Any severe infection associated with a high fever will affect the brain and make it at risk for seizures. Seizures can lead to brain damage. Because of the strange effect of loss of taste and smell, it is possible the virus enters the brain through the nose and olfactory bulb. In a few cases that have been autopsied, the virus has been found in the spinal cord and even in the brain.

The Overdrive Immune Theory

            In this theory, the immune system goes into a hyperactive state to fight the virus called a “maladaptive inflammatory response.” The virus floods your immune system causing the body to release inflammatory proteins called cytokines. A “Cytokine Storm” can lead to tissue and organ damage. This cytokine storm may end up being more damaging than the virus itself.

The Chaos in the Body Theory

            This theory states that the lack of oxygen as well as the high fever could be causing the damage all by themselves. This then leads to comas, seizures, or strokes. Any of these could cause the brain damage seen in those who are seriously ill.

The Blood-Clotting Abnormalities Theory

The fourth theory explains why people in their 30s and 40s have had the virus causing a stroke. When the blood supply to the brain is stopped or decreased, the result is a stroke. When this happens, the supply of oxygen and nutrients are cut off to the brain leading to cell damage or death. There are ischemic (thrombus or embolus) or hemorrhagic (bleeding into the brain) strokes. A blood clot or bleed can occur in any part of the body. A blood clot can also travel to the lungs cutting off the oxygen supply. When tested, these patients have had extremely abnormal blood clotting mechanisms.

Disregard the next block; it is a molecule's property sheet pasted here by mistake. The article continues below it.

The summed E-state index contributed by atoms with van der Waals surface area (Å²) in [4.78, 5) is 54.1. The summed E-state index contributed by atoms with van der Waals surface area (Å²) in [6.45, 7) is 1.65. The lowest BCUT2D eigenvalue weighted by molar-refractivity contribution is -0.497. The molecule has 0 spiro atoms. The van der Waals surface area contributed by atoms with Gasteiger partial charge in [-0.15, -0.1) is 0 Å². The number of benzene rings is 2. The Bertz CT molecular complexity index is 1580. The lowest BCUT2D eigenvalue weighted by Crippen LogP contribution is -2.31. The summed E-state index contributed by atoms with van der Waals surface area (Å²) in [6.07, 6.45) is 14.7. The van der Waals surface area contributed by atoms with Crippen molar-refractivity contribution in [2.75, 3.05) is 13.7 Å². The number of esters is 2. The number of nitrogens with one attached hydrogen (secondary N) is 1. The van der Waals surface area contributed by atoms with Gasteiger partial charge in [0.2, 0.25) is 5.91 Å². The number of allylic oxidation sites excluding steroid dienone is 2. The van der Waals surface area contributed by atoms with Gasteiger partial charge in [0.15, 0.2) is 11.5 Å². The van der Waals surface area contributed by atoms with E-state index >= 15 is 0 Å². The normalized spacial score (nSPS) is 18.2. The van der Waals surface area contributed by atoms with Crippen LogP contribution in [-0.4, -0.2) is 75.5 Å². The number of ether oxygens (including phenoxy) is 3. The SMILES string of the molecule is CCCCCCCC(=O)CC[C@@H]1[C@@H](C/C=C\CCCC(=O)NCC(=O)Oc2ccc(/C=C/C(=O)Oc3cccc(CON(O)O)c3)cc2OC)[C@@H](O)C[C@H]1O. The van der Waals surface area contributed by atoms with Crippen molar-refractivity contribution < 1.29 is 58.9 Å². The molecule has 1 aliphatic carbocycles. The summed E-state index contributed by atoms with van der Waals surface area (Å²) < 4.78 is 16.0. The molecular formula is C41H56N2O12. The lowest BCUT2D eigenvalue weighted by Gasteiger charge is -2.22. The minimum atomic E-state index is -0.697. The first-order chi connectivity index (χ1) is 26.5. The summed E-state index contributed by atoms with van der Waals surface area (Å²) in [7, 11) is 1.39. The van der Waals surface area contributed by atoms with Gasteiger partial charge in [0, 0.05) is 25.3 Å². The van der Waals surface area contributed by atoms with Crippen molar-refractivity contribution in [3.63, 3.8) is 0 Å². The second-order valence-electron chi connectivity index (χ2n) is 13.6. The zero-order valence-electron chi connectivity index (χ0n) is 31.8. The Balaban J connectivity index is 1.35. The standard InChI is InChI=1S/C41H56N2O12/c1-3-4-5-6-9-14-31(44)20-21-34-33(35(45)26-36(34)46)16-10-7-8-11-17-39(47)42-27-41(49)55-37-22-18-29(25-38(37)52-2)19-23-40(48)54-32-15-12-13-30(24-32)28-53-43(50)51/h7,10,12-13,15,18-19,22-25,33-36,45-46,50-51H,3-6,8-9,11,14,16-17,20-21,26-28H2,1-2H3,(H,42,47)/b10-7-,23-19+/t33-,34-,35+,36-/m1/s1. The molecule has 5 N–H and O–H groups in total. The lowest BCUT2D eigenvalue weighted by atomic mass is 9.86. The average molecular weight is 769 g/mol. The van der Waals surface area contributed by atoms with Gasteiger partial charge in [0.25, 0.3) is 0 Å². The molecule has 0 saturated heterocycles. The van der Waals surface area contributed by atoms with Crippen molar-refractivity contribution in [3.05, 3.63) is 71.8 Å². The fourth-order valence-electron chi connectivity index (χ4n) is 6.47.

The Pandemic’s Effect on Everyone’s Mental Health

          We know that those who have been sickened by the virus also have mental health effects. But what is also true is that those who have never gotten the virus still feel its impact on their mental health. Both adults and children have felt loneliness, fear, boredom, anger, and depression. What must we do to counteract those feelings? The answers go back to the simpler things in life.

  • Listen to our body’s physical and emotional signals and get help if needed.
  • Self-care is important. If we do not take care of ourselves, no one else will.
  • We need projects to help us through our boredom even if they are simple things.
  • We must nurture our support network through phone or the Internet.
  • We must be optimistic but predict and prepare in advance for the worst.
  • We must do our best to prevent the spread of the virus (masks, social distancing, vaccines).
  • We must learn to control what we can and let go of the rest.

May we never have to go through this again.

Contributed By:  Maria A. Pugliese, M.D.  for Dr. Maria A Pugliese-Hieble, MD is a doctor primarily located in Malvern, PA, with another office in Philadelphia, PA. She has 47 years of experience. Her specialties include Addiction Medicine, Psychiatry.